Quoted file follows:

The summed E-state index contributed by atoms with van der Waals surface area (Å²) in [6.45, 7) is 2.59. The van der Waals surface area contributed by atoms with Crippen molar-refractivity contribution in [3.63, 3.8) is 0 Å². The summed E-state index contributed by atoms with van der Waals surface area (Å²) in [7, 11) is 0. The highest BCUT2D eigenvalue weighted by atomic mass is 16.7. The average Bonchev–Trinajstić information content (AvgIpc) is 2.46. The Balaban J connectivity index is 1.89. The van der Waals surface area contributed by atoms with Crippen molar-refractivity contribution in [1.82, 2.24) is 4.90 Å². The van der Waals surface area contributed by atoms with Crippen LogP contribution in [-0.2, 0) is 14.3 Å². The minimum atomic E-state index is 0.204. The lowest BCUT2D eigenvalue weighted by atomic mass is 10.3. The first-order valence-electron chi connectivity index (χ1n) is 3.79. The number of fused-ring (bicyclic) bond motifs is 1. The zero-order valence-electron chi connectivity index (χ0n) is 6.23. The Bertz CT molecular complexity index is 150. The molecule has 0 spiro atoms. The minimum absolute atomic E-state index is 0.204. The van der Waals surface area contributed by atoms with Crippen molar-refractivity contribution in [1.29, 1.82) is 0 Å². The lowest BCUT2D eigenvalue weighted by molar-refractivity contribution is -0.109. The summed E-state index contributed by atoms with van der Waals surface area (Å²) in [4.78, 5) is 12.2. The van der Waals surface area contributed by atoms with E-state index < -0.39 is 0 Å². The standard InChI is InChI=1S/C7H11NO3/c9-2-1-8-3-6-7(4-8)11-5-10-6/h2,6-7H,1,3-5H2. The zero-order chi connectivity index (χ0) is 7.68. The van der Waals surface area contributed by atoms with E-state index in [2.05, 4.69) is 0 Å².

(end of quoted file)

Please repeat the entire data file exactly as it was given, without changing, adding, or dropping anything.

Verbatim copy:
The summed E-state index contributed by atoms with van der Waals surface area (Å²) in [6.45, 7) is 2.59. The van der Waals surface area contributed by atoms with Crippen molar-refractivity contribution in [3.63, 3.8) is 0 Å². The summed E-state index contributed by atoms with van der Waals surface area (Å²) in [7, 11) is 0. The highest BCUT2D eigenvalue weighted by atomic mass is 16.7. The average Bonchev–Trinajstić information content (AvgIpc) is 2.46. The Balaban J connectivity index is 1.89. The van der Waals surface area contributed by atoms with Crippen molar-refractivity contribution in [1.82, 2.24) is 4.90 Å². The van der Waals surface area contributed by atoms with Crippen LogP contribution in [-0.2, 0) is 14.3 Å². The minimum atomic E-state index is 0.204. The lowest BCUT2D eigenvalue weighted by atomic mass is 10.3. The first-order valence-electron chi connectivity index (χ1n) is 3.79. The number of fused-ring (bicyclic) bond motifs is 1. The zero-order valence-electron chi connectivity index (χ0n) is 6.23. The Bertz CT molecular complexity index is 150. The molecule has 0 spiro atoms. The minimum absolute atomic E-state index is 0.204. The van der Waals surface area contributed by atoms with Crippen molar-refractivity contribution in [1.29, 1.82) is 0 Å². The lowest BCUT2D eigenvalue weighted by molar-refractivity contribution is -0.109. The summed E-state index contributed by atoms with van der Waals surface area (Å²) in [4.78, 5) is 12.2. The van der Waals surface area contributed by atoms with E-state index < -0.39 is 0 Å². The standard InChI is InChI=1S/C7H11NO3/c9-2-1-8-3-6-7(4-8)11-5-10-6/h2,6-7H,1,3-5H2. The zero-order chi connectivity index (χ0) is 7.68. The van der Waals surface area contributed by atoms with E-state index in [2.05, 4.69) is 0 Å².